On 17 April 1970 at 12:07:44 p.m. Central Standard Time, the crew of Apollo 13 splashed down only 4 miles from the prime recovery ship U.S.S Iwo Jima.
Reentry required the unusual step of undocking the lunar module, which had been retained for the flight back to Earth, in addition to the separation of the damaged service module. The lunar module had remained attached to the spacecraft to preserve the maximum electrical power in the command module for entry. The reentry was similar to previous flights and landing occurred at 142:54:41 at 21°38'24"S latitude and 165° 21'42"W longitude. The landing was within sight of the recovery ship, Iwo Jima, and the crew were on board within 45 minutes.
The astronauts for the Apollo 13 mission were, Mission Commander, Capt. James A. Lovell, Jr.; Command Module Pilot, John Leonard Swigert, Jr.; Lunar Module Pilot, Fred W. Haise, Jr.
After their recovery they headed to American Samoa for a brief stop before they flew to Hawaii.
The 1970 American Samoa Annual Report to the Secretary of the Interior, that describes the events of that day and the next as follows.
“The return of the Apollo 13 crew to American Samoa following their splashdown on April 17 made Pago Pago the dateline for the world’s top news story. About 25 correspondents for wire services, newspapers, radio and television networks rushed to the territory to cover the arrival. Flag Day was celebrated on the day of the splashdown, marking the 70th anniversary of the raising of the Stars and Stripes on Tutuila. Many of the correpsondents had arrived early and filed stories on the colorful ceremony. One television network made a Flag Day documentary film which was shown to a large viewing audience.
The astronauts arrived by helicopter on April 18, enroute to Honolulu and a meeting with President Nixon. They were welcomed by thousands of Samoans [as well as then Govenor John M. Haydon] and the newsmen sent out thousands of words of copy which was handled by the Office of Communications without one delay.”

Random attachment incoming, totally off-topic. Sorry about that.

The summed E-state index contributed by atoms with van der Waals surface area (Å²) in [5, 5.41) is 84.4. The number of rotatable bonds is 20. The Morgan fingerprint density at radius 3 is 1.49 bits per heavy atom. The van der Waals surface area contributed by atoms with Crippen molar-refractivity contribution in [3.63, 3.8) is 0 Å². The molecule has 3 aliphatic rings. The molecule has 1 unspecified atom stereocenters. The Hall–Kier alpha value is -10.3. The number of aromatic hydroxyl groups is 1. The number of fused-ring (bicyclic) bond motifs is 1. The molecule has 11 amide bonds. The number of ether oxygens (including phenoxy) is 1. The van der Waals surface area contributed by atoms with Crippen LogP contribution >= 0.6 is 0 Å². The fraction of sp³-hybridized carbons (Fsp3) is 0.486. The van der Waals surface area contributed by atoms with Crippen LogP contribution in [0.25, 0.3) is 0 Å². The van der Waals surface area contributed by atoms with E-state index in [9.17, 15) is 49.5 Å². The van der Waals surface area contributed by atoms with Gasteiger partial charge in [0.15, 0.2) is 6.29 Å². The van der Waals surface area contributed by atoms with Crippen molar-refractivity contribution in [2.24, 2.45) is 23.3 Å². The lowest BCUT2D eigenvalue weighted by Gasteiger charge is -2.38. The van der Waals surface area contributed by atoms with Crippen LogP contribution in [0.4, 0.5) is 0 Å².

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In a letter dated April 20, 1970, Govenor Haydon summed up the visit of the Apollo 13 astronauts as follows,
We just concluded celebrating our 70th celebration of Flag Day and it turned out to be the largest in the history of American Samoa. On top of that, the three astronauts popped in unexpectedly and this created an even greater celebration. It certainly was a thrill to meet them and a very exciting occasion for everybody. About three or four thousand people turned up almost instantly at the airport, along with dancing and singing groups, and about 30 newspaper men from all over the world who managed to find their way into here almost overnight. About 20 of them are still here. We had them up for cocktails yesterday afternoon.
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Below is a photograph from the 1970 American Samoa Annual Report to the Secretary of the Interior, (U.S. Government Printing Office) showing Governor Haydon greeting the Astronauts. The caption with the photograph reads "The Apollo 13 astronauts landed in American Samoa and Governor John M. Haydon displayed a newspaper headline to convince them they were safely home." Also below is a photograph of the Governor's house, a National Historic Landmark, known as "Government House," where the cocktail party referred to above was held.